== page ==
Transformers: Age of Extinction 3D on Blu-ray – The DVDfever Review

Somehow, Transformers: Age of Extinction was blessed with a scriptwriter. I’m not sure why. Perhaps he just set out a few cue cards from which Bay could draw inspriation to blow shit up. The dialogue is mostly quite bland, such as when Shane explains to Cade, as their mutual interest is kidnapped by Gaviscon, “I’m not helping you to rescue your daughter, you’re helping me to rescue my girlfriend.”

However, you go for the visuals and there is plenty to lap up. Although the main widescreen aspect ratio for this film is 2.35:1, Michael Bay deserves the credit for not only making a film for an IMAX screen which actually uses IMAX cameras, but also because these seemed to be used for the majority of the 165-minute running time, and do you can’t argue that you didn’t get your money’s worth. In ye olden times, the IMAX ratio would open up to 1.44:1, but currently this is only possible on film stock which is almost depleted. Add to this, the fact that most film-makers, like Bay, are opting for shooting digitally anyway, and that has a maximum ratio of around 1.90:1, so somewhere inbetween 2.35:1 and what we used to get with 1.44:1.

When I saw this film in the cinema, I felt it was a great shame that the end seemed to be almost nigh for 1.44:1, especially since I only got into watching IMAX films late on, in 2012, with Prometheus which was 1.90:1 throughout, with some scenes opened-up and some shots cropped depending on the effect required; and The Amazing Spider-Man and The Dark Knight Rises, both of which did open up to 1.44:1 at times (the latter moreso), but while Spidey was 2.35:1 throughout on Blu-ray, Christopher Nolan’s third Batman escapade, like the second one, could only open up to 16:9 on the Blu-ray (well, they could’ve gone for a pillarboxed effect to show the whole image, but it would’ve lost the effect of what was onscreen).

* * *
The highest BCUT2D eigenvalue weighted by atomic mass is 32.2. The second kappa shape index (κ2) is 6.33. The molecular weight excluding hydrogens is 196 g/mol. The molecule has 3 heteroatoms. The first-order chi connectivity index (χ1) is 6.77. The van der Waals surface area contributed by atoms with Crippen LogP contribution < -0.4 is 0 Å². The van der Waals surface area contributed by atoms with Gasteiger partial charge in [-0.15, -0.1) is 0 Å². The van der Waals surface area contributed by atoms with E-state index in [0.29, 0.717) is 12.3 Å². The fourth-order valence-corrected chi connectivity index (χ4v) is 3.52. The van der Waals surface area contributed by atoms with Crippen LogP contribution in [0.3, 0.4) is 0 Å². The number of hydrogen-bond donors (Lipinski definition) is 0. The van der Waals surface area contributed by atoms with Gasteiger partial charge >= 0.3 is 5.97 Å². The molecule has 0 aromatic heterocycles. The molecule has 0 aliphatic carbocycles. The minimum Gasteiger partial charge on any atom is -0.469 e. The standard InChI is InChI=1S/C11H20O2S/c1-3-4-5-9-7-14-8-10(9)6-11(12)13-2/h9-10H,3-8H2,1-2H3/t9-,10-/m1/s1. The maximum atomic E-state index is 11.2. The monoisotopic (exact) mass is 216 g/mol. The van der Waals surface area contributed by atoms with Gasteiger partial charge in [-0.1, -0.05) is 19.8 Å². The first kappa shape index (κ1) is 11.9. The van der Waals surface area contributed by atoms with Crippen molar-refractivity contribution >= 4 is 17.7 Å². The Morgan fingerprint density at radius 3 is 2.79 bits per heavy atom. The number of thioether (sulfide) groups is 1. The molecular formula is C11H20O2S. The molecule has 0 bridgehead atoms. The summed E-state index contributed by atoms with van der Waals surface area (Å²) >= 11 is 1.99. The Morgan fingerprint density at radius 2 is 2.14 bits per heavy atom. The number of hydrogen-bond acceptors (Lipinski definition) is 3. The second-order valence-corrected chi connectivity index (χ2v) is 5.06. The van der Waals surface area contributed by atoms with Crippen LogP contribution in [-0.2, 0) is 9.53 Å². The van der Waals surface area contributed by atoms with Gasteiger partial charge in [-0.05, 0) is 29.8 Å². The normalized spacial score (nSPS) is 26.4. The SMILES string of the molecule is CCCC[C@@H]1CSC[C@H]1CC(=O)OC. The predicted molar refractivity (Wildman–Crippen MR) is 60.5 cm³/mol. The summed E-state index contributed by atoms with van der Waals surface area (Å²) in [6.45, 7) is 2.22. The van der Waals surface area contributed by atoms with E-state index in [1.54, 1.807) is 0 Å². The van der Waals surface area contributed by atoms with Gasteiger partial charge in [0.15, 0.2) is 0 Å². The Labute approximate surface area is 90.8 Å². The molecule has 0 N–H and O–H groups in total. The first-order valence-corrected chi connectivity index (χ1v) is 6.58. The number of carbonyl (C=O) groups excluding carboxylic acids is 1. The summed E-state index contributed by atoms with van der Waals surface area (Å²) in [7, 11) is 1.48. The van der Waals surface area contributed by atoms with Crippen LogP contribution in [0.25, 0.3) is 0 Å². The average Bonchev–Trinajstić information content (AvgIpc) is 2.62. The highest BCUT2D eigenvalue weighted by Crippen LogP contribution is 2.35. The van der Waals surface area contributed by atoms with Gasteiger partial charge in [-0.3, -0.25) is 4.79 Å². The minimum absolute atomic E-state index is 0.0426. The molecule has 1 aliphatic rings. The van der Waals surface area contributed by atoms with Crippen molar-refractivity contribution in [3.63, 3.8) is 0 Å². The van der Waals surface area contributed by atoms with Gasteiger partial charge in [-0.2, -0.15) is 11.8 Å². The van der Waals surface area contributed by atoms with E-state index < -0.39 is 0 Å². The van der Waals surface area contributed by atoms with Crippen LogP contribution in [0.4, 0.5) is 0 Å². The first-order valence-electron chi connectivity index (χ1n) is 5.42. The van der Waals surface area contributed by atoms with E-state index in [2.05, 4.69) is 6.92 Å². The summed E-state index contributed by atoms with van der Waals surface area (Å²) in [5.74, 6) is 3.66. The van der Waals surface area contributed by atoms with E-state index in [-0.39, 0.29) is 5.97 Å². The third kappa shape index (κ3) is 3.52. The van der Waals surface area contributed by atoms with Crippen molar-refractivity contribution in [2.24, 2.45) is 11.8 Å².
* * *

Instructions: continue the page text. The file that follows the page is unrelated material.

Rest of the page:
Due to the film stock issue, I also said at the time of this film’s cinema release that fans of 1.44:1 should note that Nolan’s latest opus, Interstellar, was most likely be the last film to utilise this IMAX ratio. Ever. And that saddened me.

However, since then there’s been a change, since Laser IMAX is on its way, in due course. Might be a year before we get it, but when we do, we can expect 1.44:1 IMAX ratio films again! Hurrah!


Other random thoughts about Transformers: Age of Extinction:

  • Nicola Peltz is the hottie in the film but let’s not forget her role as a bratty teenager in the stellar film The Last Airbender. Or rather, DO forget it!

  • How come the powers that be can learn a lot from the confiscated head of Megatron when all of their memories are in their lifeforce, which is where the heart normally goes?

  • I have a bad cough, which can be problematic at times. Not so during Transformers: Age of Extinction, as it’s almost non-stop loud all the time, so such an issue is easily masked by the explosions.

  • This film was not released on a Friday, as you’d expect, but a Saturday, which meant that it wouldn’t make that week’s charts, but would actually have a 9-day “weekend” in terms of box office, and so would easily make No.1 the following week. And it did. This made me wonder if the studio were so unsure it’d get to No.1 on its own merit by conventional means that they have to cheat by getting almost two full weekends out of it. Bad Neighbours (aka Neighbors) also did that recently. I wonder if this is the start of a trend. I do hope not.

Like I said, the film goes on way too long. It’s like Michael Bay wants to give us the “Final Extended Director’s Cut” upfront. It could easily chop out 30 minutes or so and, as such, I actually felt drained when I left the theatre. However, I saw this film rather late in its cinema run, and it’ll most likely leave the IMAX screen for good once Thursday comes round and it’s replaced by Guardians of the Galaxy, but if you can catch it before then, I’d recommend it on a technical level, at least. I can still remember seeing Gaviscon shouting close-up at the screen for no apparent reason, and the level of detail on display in the IMAX shot was wonderful.

All that said, I thought I’d seen Gravity on one of its last IMAX airings before The Hobbit: The Desolation of Smaug took its turn to dominate, and Gravity still returned later. Then again, that was due to its Oscar-worthyness, something which didn’t happen with this film.

Go to page 3 for a look at the presentation and the extras.



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